South Africa is a rich and diverse country with a vibrant cultural diversity and a spectacular range of vegetation types, biodiversity, climates and soil types – farming activities range from intensive crop production to cattle ranching in the bushveld and sheep farming in the more arid regions, yet our farmers are faced with daily challenges which threaten their yields and their livelihoods – so how do they protect their lands, their legacies for future generations?
Being a conventional farmer in South Africa is one of the toughest jobs around. Not only do they have to deal with whatever Mother Nature throws at them, they must also overcome the ever-changing and challenging political, social and economic factors targeting them on a continuous basis, rising costs, land expropriation, external factors such as the oil price and the exchange rate, increased competition from cheap and subsidised imports and restricted natural resources – to name a few.
So how do they protect their legacy to ensure that their lands are sound, that they have sufficient cover in trying times to build wealth and nurture the future for themselves and for their children? Despite looking at new ways to sustain crops and livestock, and adopting traditional means of building wealth – ‘money-under-the-mattress’, pension funds, insurance or just getting by on a day-to-day basis and hoping for the best (like decent rainfall) – it is simply not enough.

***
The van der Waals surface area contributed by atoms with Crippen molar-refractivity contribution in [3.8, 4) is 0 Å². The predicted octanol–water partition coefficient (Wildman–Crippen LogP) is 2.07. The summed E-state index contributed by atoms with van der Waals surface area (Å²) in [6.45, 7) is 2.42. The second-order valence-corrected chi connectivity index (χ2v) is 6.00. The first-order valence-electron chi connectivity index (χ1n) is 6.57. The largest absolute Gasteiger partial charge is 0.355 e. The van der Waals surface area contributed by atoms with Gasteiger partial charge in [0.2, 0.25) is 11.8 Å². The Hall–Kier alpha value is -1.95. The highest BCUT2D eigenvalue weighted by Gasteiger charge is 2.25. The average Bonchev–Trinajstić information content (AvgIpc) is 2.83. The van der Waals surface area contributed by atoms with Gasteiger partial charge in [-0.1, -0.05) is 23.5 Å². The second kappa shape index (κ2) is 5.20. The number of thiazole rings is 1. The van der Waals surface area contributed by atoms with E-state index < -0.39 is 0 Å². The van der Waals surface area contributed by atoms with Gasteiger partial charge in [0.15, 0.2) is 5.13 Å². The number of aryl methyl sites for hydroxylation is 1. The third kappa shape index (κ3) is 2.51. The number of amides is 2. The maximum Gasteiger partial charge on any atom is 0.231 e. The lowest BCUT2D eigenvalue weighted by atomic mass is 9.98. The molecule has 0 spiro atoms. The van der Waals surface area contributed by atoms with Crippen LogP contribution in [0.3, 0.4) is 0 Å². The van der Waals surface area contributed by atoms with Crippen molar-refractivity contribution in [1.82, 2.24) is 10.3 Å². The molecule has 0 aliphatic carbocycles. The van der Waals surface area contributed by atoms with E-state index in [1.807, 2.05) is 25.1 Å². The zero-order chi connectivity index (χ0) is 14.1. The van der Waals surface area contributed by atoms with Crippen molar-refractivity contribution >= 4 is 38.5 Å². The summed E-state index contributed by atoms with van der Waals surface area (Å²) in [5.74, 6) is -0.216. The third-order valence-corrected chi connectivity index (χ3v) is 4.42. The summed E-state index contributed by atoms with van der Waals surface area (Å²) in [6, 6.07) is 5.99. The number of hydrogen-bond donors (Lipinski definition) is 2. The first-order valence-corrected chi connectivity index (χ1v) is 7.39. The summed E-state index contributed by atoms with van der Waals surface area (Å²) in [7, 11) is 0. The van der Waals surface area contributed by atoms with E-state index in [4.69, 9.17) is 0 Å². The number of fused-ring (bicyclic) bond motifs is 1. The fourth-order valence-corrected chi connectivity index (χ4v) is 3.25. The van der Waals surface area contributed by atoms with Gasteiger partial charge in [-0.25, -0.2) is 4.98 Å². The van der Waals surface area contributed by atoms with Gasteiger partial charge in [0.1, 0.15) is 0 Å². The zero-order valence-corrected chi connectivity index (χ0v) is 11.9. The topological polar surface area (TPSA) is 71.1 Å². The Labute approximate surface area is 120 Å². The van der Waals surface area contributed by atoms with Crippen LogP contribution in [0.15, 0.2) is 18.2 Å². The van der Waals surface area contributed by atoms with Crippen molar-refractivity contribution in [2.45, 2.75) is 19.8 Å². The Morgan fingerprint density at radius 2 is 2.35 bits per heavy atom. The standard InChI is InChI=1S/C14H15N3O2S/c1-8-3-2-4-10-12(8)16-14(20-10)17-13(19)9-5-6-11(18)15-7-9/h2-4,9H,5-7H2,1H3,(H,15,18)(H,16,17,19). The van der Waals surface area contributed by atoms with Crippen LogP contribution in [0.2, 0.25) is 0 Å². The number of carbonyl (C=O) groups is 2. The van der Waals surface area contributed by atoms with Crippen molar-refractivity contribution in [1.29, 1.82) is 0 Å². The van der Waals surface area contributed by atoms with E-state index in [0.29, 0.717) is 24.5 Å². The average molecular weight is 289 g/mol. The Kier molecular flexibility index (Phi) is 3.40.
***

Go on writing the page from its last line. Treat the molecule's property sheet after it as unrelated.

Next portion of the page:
Brandon Ruddle, Financial Associate at Northern Cross Wealth Management, says that farmers have to be thinking ahead, to be pro-active and consider taking more risks to protect what is theirs for future generations. “By diversifying one’s portfolio and looking offshore, investors are able to build a safety net with nominal risk. A portfolio can be diversified across different currencies, invested into different countries/continents or invested into different sectors such as technology, healthcare, energy, etc.”
He adds that South Africans wishing to invest abroad can do so with their Foreign Investment Allowance as prescribed by the South African Reserve Bank (SARB) which permits individuals to transfer up to R10 million out of South Africa annually – these funds can be invested into offshore investment portfolios, property, bank accounts or other investments.
Benjamin Graham, Warren Buffet’s mentor, said, “Diversification is an established tenet of conservative investment” – casting that safety-net and diversifying a portion of your assets off-shore in a more stable country with a more secure currency could be the solution to growing your wealth and creating longevity and security in this unpredictable industry.